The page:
The simplest (but not easy) way to prevent pica is to keep your yard and house picked up. Clean up feces daily from the yard. If your dog likes to eat socks, don’t leave socks lying around. Be aware of what items tempt your dog. Provide positive attention, adequate exercise, training, and play. Tired, socially tended dogs spend less time expressing oral energy than their wired, lonely counterparts do. Be alert for symptoms that suggest your dog has swallowed something that may form an indigestible mass that might block the intestines. When symptoms such as pain, lack of bowel movements, abdominal distention or bloat are present, immediate medical evaluation is needed, so it is important to do all you can to prevent serious problems and keep your dog’s digestive system free of foreign objects.

 

A Magnificent, Genuine Mutt

Dogs fall into one of two groups: mixed breeds and purebreds. Some people believe that purchasing a purebred means purchasing a guarantee of temperament and health, but the only thing that “official papers” from a purebred dog registry organization certifies is that the reported lineage and identity of the dog is recorded, and the fact is that many puppy mill dogs are registry certified. If you are looking for a loyal four-footed companion, it will not matter whether you choose a purebred or a mixed breed dog. Your health maintenance and training will modify the future of any dog, whether purebred or genuine mutt. In fact, there are advantages to getting mixed breeds that you may not even realize. A mixed breed will have the benefits of different breeds , and will be less prone to genetic imperfections common to some purebred dogs, and a mixed breed may have a less extreme temperament than some purebreds. With consistent, loving training, almost any kind of a dog will grow into a uniquely brilliant magnificent friend.

A GENUINE MUTT (with selections from Jim Willis)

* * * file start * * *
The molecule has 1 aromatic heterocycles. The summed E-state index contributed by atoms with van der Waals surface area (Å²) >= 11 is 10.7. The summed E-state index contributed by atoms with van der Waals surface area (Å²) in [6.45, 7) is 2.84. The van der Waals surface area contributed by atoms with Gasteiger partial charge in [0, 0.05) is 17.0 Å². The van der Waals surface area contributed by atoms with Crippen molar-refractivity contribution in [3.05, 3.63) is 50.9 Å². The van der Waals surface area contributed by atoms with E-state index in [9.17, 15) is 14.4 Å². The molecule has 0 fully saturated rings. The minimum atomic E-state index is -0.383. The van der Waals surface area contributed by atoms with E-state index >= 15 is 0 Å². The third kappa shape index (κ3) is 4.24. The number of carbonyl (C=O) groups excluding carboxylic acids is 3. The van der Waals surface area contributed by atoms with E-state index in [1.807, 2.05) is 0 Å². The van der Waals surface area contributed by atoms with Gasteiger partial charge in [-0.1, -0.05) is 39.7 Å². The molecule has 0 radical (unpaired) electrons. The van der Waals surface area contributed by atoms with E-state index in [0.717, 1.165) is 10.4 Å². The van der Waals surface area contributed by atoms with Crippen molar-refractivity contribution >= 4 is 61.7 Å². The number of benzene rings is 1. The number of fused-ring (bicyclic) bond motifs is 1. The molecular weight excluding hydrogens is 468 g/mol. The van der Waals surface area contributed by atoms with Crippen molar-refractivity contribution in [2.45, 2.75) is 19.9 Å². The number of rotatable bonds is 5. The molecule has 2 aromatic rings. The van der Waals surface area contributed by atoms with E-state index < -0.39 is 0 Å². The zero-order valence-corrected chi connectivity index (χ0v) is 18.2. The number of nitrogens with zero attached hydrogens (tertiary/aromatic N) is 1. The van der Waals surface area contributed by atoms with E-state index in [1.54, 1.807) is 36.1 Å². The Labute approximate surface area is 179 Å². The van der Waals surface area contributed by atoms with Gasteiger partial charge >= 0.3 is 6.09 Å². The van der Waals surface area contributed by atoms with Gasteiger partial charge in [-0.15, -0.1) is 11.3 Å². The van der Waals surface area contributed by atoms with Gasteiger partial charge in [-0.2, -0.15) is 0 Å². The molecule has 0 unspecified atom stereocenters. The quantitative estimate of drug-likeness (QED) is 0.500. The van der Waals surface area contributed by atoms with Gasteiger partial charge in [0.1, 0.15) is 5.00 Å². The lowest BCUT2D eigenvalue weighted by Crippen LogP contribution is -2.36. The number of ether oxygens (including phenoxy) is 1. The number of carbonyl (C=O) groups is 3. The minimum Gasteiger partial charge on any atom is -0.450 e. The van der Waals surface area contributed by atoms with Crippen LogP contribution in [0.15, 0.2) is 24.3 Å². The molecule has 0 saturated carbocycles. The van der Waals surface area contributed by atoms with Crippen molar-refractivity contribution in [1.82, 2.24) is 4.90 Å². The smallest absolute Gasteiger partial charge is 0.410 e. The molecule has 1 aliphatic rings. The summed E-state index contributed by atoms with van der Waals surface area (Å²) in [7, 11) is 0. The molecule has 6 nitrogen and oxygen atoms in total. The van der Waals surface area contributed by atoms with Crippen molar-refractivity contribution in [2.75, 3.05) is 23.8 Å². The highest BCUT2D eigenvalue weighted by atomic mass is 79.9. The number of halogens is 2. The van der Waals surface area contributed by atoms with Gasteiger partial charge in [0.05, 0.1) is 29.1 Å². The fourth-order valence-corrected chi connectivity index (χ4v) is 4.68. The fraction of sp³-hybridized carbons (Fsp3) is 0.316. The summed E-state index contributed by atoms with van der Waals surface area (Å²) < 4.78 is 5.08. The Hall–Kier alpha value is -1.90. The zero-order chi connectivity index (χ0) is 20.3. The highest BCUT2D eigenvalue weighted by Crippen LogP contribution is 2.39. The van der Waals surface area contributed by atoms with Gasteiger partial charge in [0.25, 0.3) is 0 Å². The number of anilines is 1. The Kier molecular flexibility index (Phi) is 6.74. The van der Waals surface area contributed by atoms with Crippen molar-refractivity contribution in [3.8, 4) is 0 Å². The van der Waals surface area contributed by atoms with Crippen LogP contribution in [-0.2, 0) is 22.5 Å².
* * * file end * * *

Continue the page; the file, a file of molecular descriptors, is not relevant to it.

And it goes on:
Dudley wasn’t sure how many weeks he’d been in the animal shelter, but it seemed forever. Each day was the same as the one before, and he spent most of his time sitting on the palette in his pen. He heard some of the dogs barking a greeting to the old bloodhound Humphrey, mascot of the shelter, as he made morning rounds. Humphrey paused in front of Dudley’s pen , making Dudley uncomfortable. He hung his head a little lower, and avoided Humphrey’s stare.

“You, boy…look alive!” Humphrey ordered….”It’s opening time and the people will be coming.”

“Alive? Alive for what. Nobody wants me. “

“Harrumph!” grunted Humphrey. “Why you’re a fine specimen of a …well, anyone can see that you’re obviously a…um…”

“A mutt,” sighed Dudley. “Nobody wants us.”

“Just a mutt!” Humphrey sputtered. “Why there’s nothing better than a mutt. Mutts are healthy, intelligent and brave. Mutts are some of the most cherished members of the canine community, but it takes more than Mutt Status to get into the right home. Do you do any tricks?”

Dudley looked down again. “Not really. I can have a conniption fit…at least that’s what my former owner called it.”

Humphrey tried hard to not look at the concrete and wire that made up his world, where lace curtains and a comfortable couch used to be before his former owner had died. “You need to put your best paw forward, show your best qualities. You are brave, aren’t you? And honest and sincere? Now I hear some humans headed this way… Just remember that you are a uniquely brilliant , magnificent mutt…..chin up, chest out, show ‘em what you’ve got” and with that Humphrey went on down the hall.

The human couple seemed kindhearted, quietly discussing the various dogs as they walked down the aisle. They paused in front of Dudley’s pen to read the ID card. “Huh, he is rather cute, but he appears to be a mutt.”

Dudley’s ears pricked up for an instant…they were talking about him. “Yes!” he barked. “I am a magnificent mutt, and I’m intelligent and loyal and brave.” Dudley barked again, standing up to get their attention. I am uniquely brilliant and can jump, and chase my tail, and roll over, and dance on my hind legs, and….” he toppled over from the effort.

“What was that?” the man asked

“I believe that’s what my grandmother would have called a ‘conniption fit,” the woman laughed. “Isn’t he precious?”

“I think we’ve got ourselves a genuine mutt,” the man answered with a smile.

Dudley beamed with joy as his new humans filled out necessary paperwork, and danced as he went with them to the parking lot. Humphrey watched as the humans picked up the little dog, and gently loaded him into their car. He turned, trying to ignore his aching joints, and walked back down the bleak kennel aisle, pausing just long enough to wipe at his eyes with a paw, thankful that he had helped save another magnificent, genuine mutt.